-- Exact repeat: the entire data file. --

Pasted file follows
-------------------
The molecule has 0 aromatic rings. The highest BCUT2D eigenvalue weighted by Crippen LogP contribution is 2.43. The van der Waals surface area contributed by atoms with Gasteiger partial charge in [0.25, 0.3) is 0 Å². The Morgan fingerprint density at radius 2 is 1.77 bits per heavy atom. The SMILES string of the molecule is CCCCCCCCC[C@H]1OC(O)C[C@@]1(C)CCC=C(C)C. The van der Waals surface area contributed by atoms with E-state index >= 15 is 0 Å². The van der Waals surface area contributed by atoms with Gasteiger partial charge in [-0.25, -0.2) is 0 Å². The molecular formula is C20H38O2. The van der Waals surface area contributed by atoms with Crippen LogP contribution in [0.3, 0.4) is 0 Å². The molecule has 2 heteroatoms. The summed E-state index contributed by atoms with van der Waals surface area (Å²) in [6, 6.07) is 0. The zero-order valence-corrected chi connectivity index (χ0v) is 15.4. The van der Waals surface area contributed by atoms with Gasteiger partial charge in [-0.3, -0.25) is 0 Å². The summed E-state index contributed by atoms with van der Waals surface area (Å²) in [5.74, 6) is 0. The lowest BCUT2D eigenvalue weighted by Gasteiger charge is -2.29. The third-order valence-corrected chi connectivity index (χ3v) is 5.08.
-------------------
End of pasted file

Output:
The molecule has 0 aromatic rings. The highest BCUT2D eigenvalue weighted by Crippen LogP contribution is 2.43. The van der Waals surface area contributed by atoms with Gasteiger partial charge in [0.25, 0.3) is 0 Å². The Morgan fingerprint density at radius 2 is 1.77 bits per heavy atom. The SMILES string of the molecule is CCCCCCCCC[C@H]1OC(O)C[C@@]1(C)CCC=C(C)C. The van der Waals surface area contributed by atoms with E-state index >= 15 is 0 Å². The van der Waals surface area contributed by atoms with Gasteiger partial charge in [-0.25, -0.2) is 0 Å². The molecular formula is C20H38O2. The van der Waals surface area contributed by atoms with Crippen LogP contribution in [0.3, 0.4) is 0 Å². The molecule has 2 heteroatoms. The summed E-state index contributed by atoms with van der Waals surface area (Å²) in [6, 6.07) is 0. The zero-order valence-corrected chi connectivity index (χ0v) is 15.4. The van der Waals surface area contributed by atoms with Gasteiger partial charge in [-0.3, -0.25) is 0 Å². The summed E-state index contributed by atoms with van der Waals surface area (Å²) in [5.74, 6) is 0. The lowest BCUT2D eigenvalue weighted by Gasteiger charge is -2.29. The third-order valence-corrected chi connectivity index (χ3v) is 5.08.